Monday, 04 April 2011

Fannie, Freddie, and the Feds’ Double Standard on Executive Pay

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On February 4, 2009, President Barack Obama signed legislation establishing a $500,000 limit on executive compensation at firms receiving federal aid through the Troubled Asset Relief Program. “In order to restore trust” to our financial system, Obama said during the signing ceremony, “we’ve got to make certain that taxpayer funds are not subsidizing excessive compensation packages on Wall Street. He referred to these “lavish bonuses” for executives at failing firms as “the height of irresponsibility” and “shameful” — “exactly the kind of disregard for the costs and consequences of their actions that brought about this crisis.”

Apparently the rules are different for executives at government-sponsored enterprises, however. In September 2008 Fannie Mae and Freddie Mac, the epicenter of the entire mortgage fiasco, were taken over fully by the federal government, which had been “sponsoring” them with generous infusions of taxpayer dollars for decades. Whereas private firms getting federal bailouts were forced to obey strict rules regarding executive pay, Fannie and Freddie went merrily on their way, paying their chief executives a combined $17 million in 2009 and 2010 and their top six executives a combined $35.4 million, according to a March 31 report by the inspector general of the Federal Housing Finance Agency, which now oversees the two companies.

Meanwhile, since the feds’ takeover of Fannie and Freddie, “the companies’ mounting mortgage losses have required a $153 billion infusion from taxpayers,” according to the New York Times. “Total losses may reach $363 billion through 2013, according to government estimates.”

In his 2009 remarks Obama said that he would “not tolerate” these kinds of shenanigans at private companies getting TARP funds. “We’re going to be demanding some restraint in exchange for federal aid,” he added, “so that when firms seek new federal dollars, we won’t find them up to the same old tricks.” Yet that is precisely what has happened at Fannie and Freddie over the past two years: The companies have continued to receive taxpayer bailouts while diverting tens of millions of those dollars, intended to help shore up the companies, into the bank accounts of their executives.

Similarly, Obama said, “Companies receiving federal aid are going to have to disclose publicly all the perks and luxuries bestowed upon senior executives and provide an explanation to the taxpayers and to shareholders as to why these expenses are justified.” But the inspector general’s report noted that “FHFA … does not provide sufficient transparency to the public of [Fannie and Freddie’s] executive compensation programs.”

The Times summarized the report’s explanation of how such excessive executive pay came about:

The report cited a “lack of standardized evaluation criteria, documentation of management procedures and internal controls” at the oversight agency, missing steps that may have led to overpayments.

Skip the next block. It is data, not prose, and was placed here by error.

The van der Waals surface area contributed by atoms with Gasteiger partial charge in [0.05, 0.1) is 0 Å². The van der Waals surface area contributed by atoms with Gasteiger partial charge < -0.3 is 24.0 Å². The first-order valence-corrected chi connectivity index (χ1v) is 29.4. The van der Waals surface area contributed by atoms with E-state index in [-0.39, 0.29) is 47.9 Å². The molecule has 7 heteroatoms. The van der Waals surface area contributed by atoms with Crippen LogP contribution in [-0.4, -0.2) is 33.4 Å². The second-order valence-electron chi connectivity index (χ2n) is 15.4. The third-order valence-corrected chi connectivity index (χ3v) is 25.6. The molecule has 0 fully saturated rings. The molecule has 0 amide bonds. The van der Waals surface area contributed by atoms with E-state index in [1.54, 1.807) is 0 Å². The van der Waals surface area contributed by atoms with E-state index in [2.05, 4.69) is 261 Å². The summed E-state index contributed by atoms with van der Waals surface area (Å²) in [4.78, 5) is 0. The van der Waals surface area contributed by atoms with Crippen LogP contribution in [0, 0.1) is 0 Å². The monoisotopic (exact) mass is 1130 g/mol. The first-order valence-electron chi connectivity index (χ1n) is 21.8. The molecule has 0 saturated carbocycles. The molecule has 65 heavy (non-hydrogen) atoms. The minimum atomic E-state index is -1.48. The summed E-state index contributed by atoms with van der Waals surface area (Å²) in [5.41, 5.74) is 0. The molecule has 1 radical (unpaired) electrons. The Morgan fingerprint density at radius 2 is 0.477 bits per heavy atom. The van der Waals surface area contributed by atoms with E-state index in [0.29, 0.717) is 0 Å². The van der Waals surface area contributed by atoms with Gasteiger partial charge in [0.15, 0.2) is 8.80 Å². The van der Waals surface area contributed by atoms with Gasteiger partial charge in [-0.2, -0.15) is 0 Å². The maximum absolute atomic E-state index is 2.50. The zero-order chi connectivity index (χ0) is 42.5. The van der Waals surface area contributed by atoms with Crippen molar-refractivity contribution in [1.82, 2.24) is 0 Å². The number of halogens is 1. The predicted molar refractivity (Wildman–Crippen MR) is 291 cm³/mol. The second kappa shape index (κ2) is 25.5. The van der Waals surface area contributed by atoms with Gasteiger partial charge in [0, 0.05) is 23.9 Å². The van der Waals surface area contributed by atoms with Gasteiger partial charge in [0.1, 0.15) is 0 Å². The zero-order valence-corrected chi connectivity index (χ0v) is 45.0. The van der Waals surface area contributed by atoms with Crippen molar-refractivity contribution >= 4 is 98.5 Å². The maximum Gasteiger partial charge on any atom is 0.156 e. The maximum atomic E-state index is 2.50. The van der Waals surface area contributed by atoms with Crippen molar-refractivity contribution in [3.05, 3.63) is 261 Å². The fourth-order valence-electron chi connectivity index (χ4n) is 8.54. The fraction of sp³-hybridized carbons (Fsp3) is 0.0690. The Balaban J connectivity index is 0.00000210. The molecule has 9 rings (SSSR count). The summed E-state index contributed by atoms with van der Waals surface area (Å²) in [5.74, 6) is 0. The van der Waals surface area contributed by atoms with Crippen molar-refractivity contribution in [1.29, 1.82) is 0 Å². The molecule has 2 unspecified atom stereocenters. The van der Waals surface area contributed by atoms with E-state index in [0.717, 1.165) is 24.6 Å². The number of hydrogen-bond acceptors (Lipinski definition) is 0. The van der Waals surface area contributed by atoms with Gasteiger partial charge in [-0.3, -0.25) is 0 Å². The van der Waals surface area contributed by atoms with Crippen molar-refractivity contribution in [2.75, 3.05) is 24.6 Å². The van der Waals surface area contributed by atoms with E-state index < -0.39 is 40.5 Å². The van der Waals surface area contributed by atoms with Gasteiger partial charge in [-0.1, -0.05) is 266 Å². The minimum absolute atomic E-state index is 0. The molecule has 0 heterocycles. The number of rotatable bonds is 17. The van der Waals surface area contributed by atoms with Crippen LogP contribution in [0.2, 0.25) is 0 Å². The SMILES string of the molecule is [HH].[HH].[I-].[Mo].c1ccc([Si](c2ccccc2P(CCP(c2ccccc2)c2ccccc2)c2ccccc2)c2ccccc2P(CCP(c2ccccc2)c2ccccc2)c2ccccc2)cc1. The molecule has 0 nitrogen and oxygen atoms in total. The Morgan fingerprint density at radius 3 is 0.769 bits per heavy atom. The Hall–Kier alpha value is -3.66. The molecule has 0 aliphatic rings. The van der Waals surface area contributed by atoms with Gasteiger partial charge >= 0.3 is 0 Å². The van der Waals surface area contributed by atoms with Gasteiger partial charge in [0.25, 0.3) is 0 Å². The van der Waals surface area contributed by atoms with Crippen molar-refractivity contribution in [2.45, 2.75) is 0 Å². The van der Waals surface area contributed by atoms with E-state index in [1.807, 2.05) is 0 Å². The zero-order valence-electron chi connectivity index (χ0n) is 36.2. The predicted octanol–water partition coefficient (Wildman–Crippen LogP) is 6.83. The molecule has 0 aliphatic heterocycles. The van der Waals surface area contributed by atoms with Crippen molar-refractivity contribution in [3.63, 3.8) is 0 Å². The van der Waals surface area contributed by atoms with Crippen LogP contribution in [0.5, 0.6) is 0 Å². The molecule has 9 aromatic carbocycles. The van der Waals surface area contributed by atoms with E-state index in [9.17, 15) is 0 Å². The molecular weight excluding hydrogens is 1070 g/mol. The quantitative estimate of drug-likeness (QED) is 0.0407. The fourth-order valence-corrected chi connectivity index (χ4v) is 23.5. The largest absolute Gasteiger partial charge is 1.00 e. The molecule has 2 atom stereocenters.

For example, the inspector general said that taxpayer support of the companies may have made performance benchmarks easier to meet for executives. In 2009, Fannie Mae issued 47 percent of new mortgage-backed securities, far exceeding its goal of 37.5 percent. But, as the report noted, this hurdle was almost certainly cleared because the Federal Reserve purchased almost all the mortgage securities issued by Fannie and Freddie in 2009.

In other words, the government, through the Fed, practically guaranteed that Fannie and Freddie would perform well enough to justify paying their executives these exorbitant sums — one of the benefits of having friends in high places. The Fed, of course, purchased those securities with newly minted cash, the results of which we are now witnessing in the form of rising prices.

“Agency officials,” wrote the Times, “say the salaries and deferred compensation awarded to executives at Fannie and Freddie are necessary if they are to attract and keep talent required to run those operations effectively.” Such logic carried little weight with the government when it came to cracking down on executive pay at private firms, but it seems to have much more heft when applied to government-owned companies.

That “deferred compensation,” by the way, is hardly deferred at all, as Brian Foley, a White Plains, New York, compensation consultant told the Times: “One hundred percent of the compensation is paid for two-year performance and a fair portion of that is without regard to performance.”

In response to the inspector general’s report, FHFA, naturally, promised to clean up its act — an old, well-worn response to government’s reports on its own agencies, and one that almost invariably fails to be upheld.

The solution to the problem of taxpayer bailouts of Fannie and Freddie and the misuse of that money lies not in getting FHFA to live up to its word but in abolishing FHFA, Fannie, Freddie, and the myriad other unconstitutional federal housing agencies. Republicans have introduced legislation in both houses of Congress to end taxpayer bailouts of Fannie and Freddie and to revoke their government charters, forcing them into the private sector. Should this legislation become law, it would, as John Birch Society President John F. Manus remarked, “be a wonderful beginning, but only a beginning.”

Photo: Fannie Mae headquarters in Washington, D.C.

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